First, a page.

When Publishing and Reviewing Diverse Books, Is Expertise Overrated? by Jason Low from School Library Journal.
Where Is the Diversity in Publishing? The 2015 Diversity Survey Baseline Results from Lee and Low. PEEK: “Countless panels, articles, and even conferences have been dedicated to exploring the causes and effects of this lack of diversity. Yet one key piece of the puzzle remained a question mark: diversity among publishing staff. While the lack of diversity among publishing staff was often spoken about, there was very little hard data about who exactly works in publishing.” SEE ALSO Top 10 Responses to the Diversity Baseline Survey.
White Fragility by Justine Larbalestier from Reading While White.
Writing Across Identity Elements: Why Kayla, Not Eartha & Other Stuff I Think About by Cynthia Leitich Smith from Cynsations. SEE ALSO Writing, Tonto and The Wise-Cracking Minority Sidekick Who Is First to Die, also by Cynthia from Cynsations.
What Makes a High-Quality Diverse Text and How to Get These Texts Into Your Classroom by Jill Eisenberg from Achieve the Core. PEEK: “Our classroom library bookshelves and mentor texts should feel intentional, purposeful, and transforming; to that end, many educators and administrators are eager to infuse more culturally responsive, multicultural, and inclusive stories into the classroom….Adding more culturally responsive and relevant books to your instruction does not have to be overwhelming, expensive, or time intensive.”
Multicultural Overview (Resources Originating Pre 2010)
Bookbird: A Journal of International Children’s Literature, a refereed journal published quarterly by IBBY.
ETHNIC BOOK AWARDS by Sherry York (Linworth Publishing, 2005). “A unique resource for Americas, Asian Pacific American, Carter G. Woodson, Coretta Scott King, Pura Belpre, Syndney Taylor, and Tomas Rivera Awards!”
The Elephant in the Room by Elizabeth Bluemle from PW Shelf Talker. PEEK: “What I’d like to do is open the conversation by offering some positive, creative steps we can all take to make the world of children’s books—behind the scenes, in addition to between the covers—catch up to the amazing, diverse, infinitely rich world those books are meant to reflect and celebrate.” CYN NOTE: features original, tie-in art by Kevan Atteberry, Addie Boswell, Jerry Craft, Katie Davis, Nancy Devard, Elizabeth O. Dulemba, Laura Freeman, Erin Eitter Kono, Grace Lin, Nicole Tadgell, and Sharon Vargo. SEE ALSO Is My Character Black Enough? from Stacy Whitman’s Grimoire.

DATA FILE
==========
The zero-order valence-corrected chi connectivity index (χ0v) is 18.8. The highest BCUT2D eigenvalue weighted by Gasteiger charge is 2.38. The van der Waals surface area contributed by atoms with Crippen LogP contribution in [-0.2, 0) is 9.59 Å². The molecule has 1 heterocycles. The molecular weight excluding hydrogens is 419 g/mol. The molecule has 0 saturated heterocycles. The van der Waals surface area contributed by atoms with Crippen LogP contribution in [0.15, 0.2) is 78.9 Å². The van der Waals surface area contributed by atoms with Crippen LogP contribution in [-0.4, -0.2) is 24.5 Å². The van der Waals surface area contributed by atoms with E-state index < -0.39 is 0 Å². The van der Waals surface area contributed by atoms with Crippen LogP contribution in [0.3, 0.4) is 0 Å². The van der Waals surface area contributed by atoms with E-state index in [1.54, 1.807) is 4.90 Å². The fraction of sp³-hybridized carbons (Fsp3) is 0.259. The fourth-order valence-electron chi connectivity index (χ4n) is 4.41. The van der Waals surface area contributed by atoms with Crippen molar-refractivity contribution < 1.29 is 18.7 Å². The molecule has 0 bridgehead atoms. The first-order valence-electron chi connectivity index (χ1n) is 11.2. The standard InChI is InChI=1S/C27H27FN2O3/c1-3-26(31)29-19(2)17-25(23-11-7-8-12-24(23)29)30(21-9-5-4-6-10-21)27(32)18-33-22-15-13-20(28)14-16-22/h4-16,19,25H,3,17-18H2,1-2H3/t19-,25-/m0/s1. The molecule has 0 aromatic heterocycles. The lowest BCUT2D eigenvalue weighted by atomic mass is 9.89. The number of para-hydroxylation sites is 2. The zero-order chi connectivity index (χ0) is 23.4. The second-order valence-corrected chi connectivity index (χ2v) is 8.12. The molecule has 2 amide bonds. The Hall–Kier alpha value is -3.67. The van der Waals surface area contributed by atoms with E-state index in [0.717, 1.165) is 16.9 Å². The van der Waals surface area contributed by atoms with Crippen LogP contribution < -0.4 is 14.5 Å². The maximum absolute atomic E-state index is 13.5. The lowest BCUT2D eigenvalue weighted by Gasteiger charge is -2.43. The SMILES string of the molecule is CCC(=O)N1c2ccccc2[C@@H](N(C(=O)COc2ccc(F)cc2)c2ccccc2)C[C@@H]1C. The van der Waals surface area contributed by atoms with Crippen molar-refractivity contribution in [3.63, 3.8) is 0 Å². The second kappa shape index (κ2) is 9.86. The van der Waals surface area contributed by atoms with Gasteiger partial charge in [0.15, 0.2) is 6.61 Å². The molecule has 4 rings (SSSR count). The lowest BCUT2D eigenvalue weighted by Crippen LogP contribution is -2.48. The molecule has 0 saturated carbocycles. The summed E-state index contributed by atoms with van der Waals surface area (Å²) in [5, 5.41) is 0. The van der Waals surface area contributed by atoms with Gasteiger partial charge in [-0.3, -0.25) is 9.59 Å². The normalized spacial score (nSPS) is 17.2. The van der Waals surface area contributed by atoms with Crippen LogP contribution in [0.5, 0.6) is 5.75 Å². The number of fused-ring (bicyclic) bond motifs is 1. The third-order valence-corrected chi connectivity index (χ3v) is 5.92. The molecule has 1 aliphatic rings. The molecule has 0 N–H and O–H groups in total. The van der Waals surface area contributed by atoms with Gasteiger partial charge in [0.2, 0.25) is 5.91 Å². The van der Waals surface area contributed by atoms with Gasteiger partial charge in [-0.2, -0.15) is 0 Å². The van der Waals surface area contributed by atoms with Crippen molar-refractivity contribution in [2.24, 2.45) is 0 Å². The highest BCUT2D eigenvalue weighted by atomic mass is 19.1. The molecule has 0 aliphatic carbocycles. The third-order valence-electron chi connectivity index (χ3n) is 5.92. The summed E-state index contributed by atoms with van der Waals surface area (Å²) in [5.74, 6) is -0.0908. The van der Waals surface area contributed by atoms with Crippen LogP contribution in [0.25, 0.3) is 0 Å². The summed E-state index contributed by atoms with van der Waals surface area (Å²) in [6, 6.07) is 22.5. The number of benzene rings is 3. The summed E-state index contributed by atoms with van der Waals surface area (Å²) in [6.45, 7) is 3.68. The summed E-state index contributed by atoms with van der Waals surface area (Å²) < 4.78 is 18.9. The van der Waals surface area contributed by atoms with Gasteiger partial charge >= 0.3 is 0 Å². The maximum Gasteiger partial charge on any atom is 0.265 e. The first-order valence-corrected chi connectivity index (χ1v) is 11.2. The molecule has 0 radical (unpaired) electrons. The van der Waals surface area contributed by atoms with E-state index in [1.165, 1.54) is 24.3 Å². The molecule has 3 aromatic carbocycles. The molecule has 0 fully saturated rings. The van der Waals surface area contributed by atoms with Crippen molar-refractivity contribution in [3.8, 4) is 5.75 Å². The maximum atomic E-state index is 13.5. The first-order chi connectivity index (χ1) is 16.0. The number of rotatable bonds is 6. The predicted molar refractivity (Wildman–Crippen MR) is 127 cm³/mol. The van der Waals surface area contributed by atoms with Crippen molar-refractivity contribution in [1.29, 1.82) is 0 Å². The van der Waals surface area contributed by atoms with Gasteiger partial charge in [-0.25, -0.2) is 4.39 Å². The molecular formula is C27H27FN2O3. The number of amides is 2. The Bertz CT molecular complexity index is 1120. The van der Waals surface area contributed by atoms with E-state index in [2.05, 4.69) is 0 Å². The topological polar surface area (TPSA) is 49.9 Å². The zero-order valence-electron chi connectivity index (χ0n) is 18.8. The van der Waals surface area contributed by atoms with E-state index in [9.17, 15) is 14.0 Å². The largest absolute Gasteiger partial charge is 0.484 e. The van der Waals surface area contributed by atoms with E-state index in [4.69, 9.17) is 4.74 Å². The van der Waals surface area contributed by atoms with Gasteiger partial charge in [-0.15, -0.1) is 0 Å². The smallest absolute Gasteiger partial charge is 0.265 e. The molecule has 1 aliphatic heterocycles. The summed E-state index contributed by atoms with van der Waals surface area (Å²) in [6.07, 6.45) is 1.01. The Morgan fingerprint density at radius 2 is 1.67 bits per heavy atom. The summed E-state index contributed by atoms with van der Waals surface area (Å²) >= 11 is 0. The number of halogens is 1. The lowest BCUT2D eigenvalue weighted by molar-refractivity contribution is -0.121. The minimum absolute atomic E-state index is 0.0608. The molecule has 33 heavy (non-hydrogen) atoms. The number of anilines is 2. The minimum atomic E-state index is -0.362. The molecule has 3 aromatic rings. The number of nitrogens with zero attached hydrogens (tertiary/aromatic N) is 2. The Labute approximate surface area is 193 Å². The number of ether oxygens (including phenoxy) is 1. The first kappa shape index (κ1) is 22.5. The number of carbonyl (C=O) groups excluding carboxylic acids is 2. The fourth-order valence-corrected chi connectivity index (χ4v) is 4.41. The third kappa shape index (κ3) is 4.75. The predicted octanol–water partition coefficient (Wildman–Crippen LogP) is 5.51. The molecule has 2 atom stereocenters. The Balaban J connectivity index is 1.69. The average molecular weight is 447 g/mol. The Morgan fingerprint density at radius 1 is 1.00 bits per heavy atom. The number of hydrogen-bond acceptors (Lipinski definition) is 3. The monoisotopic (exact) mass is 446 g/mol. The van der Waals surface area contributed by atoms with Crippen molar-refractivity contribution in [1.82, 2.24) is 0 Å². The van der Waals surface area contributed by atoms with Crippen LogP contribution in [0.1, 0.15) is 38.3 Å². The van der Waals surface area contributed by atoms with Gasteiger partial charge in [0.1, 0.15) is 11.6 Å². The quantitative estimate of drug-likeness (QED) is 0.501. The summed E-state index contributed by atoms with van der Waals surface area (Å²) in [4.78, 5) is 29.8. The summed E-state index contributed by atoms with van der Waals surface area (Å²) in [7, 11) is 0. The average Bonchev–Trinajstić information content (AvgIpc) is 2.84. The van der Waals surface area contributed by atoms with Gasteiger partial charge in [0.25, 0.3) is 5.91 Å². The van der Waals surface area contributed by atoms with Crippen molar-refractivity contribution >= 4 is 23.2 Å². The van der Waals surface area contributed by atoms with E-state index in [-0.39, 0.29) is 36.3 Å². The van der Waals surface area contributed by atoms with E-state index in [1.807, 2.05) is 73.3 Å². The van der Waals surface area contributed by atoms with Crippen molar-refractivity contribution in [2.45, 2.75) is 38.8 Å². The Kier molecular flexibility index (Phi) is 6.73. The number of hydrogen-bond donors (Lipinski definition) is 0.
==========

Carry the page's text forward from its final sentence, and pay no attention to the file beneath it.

How To Write About…(Pick a Place or People) by Uma Krishnaswami from Writing with a Broken Tusk. PEEK: “Look at any of half a dozen YA novels set in South Asia and you might conclude that all the girls in the region are trying desperately to flee oppressive marriage or widowhood or sexual exploitation. You will feel pity for them and more, you will be grateful that you are not in their place. The thing is, you can’t see people as fully human if all you can feel for them is pity.”
Interview with Taraneh Matloob on Outsiders Writing Across Cultures with an Insider’s Eye by Uma Krishnaswami from Writing with a Broken Tusk. PEEK: “In Iran, we are introduced to the Western culture mainly through translation; Iranian authors rarely write about the West from their point of view. However, it is important to have Iranian multicultural authors who write about the West from the outside position because Western audience needs to know how their culture is viewed from the East. Conversely, this is true for the Westerners who write about the East.”
Multiculturalism Rocks! A blog on multiculturalism in children’s literature from Nathalie Mvondo. PEEK: “This blog celebrates multiculturalism in children’s literature and the people who make it happen.”
MULTICULTURAL LITERATURE FOR CHILDREN AND YOUNG ADULTS by Ginny Moore Kruse and Kathleen T. Horning from the Cooperative Children’s Book Center of the University of Wisconsin-Madison (two volumes). Excellent listings of multicultural books, and the introductions are must-reads for anyone serious about children’s literature.
Multicultural Pavillion by Paul Gorski features teacher resources, original essays and articles, educational equity information, Listserv, poetry, songs, film reviews, and more.
A Year of Thinking About Diversity by Malinda Lo from Diversity in YA Lit. PEEK: “…after a year of working on Diversity in YA, my own awareness of diversity has shifted immensely. I think about books differently. I think about writing differently. I actively notice whether a book is about a person of color or not. I’ve seen where my own fears and assumptions have limited me, both in my writing and in my everyday engagement with race and sexual orientation/gender identity.”